Yekaterinburg hosted today a circuit session of the Gazprom Science & Technology Council's Workshop on Efficient Distribution and Utilization of Gas and Other Energy Resources. The session addressed the development of a regulatory framework for small-scale production, storage and utilization of liquefied natural gas (LNG).
Participating in the event were Oleg Aksyutin, Member of the Gazprom Management Committee, Head of the Gas Transportation, Underground Storage and Utilization Department, leaders and experts representing specialized structural units of the Company's administration and subsidiaries – Gazprom VNIIGAZ, Gazprom promgaz, Gazprom transgaz Yekaterinburg and over ten Russian organizations engaged in the development and manufacturing of natural gas liquefaction equipment.
In his welcoming address to the event participants Oleg Aksyutin mentioned that over one-fourth of all natural gas produced in the global market at the moment was liquefied for subsequent marine transportation. That was the reason for ongoing high-capacity plants construction. Russia's first high-capacity plant was launched on Sakhalin in 2009.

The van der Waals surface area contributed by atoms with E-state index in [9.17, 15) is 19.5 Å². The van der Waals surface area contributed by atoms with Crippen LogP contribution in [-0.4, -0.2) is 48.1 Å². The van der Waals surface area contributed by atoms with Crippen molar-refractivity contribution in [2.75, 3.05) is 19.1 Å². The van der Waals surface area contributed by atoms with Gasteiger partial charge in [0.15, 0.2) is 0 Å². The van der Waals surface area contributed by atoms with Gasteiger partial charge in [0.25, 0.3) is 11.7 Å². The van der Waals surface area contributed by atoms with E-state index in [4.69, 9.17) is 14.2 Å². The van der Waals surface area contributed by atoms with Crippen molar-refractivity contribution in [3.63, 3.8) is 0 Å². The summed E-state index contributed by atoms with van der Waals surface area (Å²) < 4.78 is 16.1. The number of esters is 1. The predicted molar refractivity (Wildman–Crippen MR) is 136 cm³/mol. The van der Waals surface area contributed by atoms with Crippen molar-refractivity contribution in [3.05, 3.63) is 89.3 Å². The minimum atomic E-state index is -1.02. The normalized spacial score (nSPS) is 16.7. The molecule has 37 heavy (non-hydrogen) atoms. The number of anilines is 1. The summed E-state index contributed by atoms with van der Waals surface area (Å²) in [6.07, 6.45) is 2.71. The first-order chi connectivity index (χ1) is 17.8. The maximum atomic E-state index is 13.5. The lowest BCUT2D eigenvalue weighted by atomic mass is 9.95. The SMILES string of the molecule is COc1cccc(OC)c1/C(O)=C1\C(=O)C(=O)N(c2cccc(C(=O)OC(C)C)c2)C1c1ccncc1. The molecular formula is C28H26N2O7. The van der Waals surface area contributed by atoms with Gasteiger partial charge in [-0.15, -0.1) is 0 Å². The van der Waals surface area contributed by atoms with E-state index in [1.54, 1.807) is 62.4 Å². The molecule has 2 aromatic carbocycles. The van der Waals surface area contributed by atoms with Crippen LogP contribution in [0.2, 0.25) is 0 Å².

At the same time, Russia has been increasingly interested in producing comparatively small amounts of LNG. It is particularly important in view of the Russian Federation President and Government instructions on implementation of the ambitious Russian Regions Gasification Program. Therefore, in the coming years the Company is planning to use small-scale LNG, especially in those regions where pipeline gas supply is not feasible.
The meeting participants exchanged experience in implementing projects for LNG complexes construction at gas distribution stations (GDS) and compressed natural gas (CNG) filling stations. It was emphasized that such complexes occupied a relatively small area, featured low steel intensity and high energy efficiency. At the same time, in almost every case gas pipeline branches had enough capacity for LNG production, while GDS and CNG filling station personnel took over such complexes operation.
LNG produced at small-scale plants may be efficiently consumed by households and utilities, heat and power generation facilities as well as natural gas vehicles. Moreover, LNG may be used to support gas distribution networks operation during GDS maintenance periods and as a standby fuel in case of peak demands.
In this context, the meeting underscored it was necessary to develop the regulatory framework for the design, construction and operation of small-scale LNG plants in Russia.
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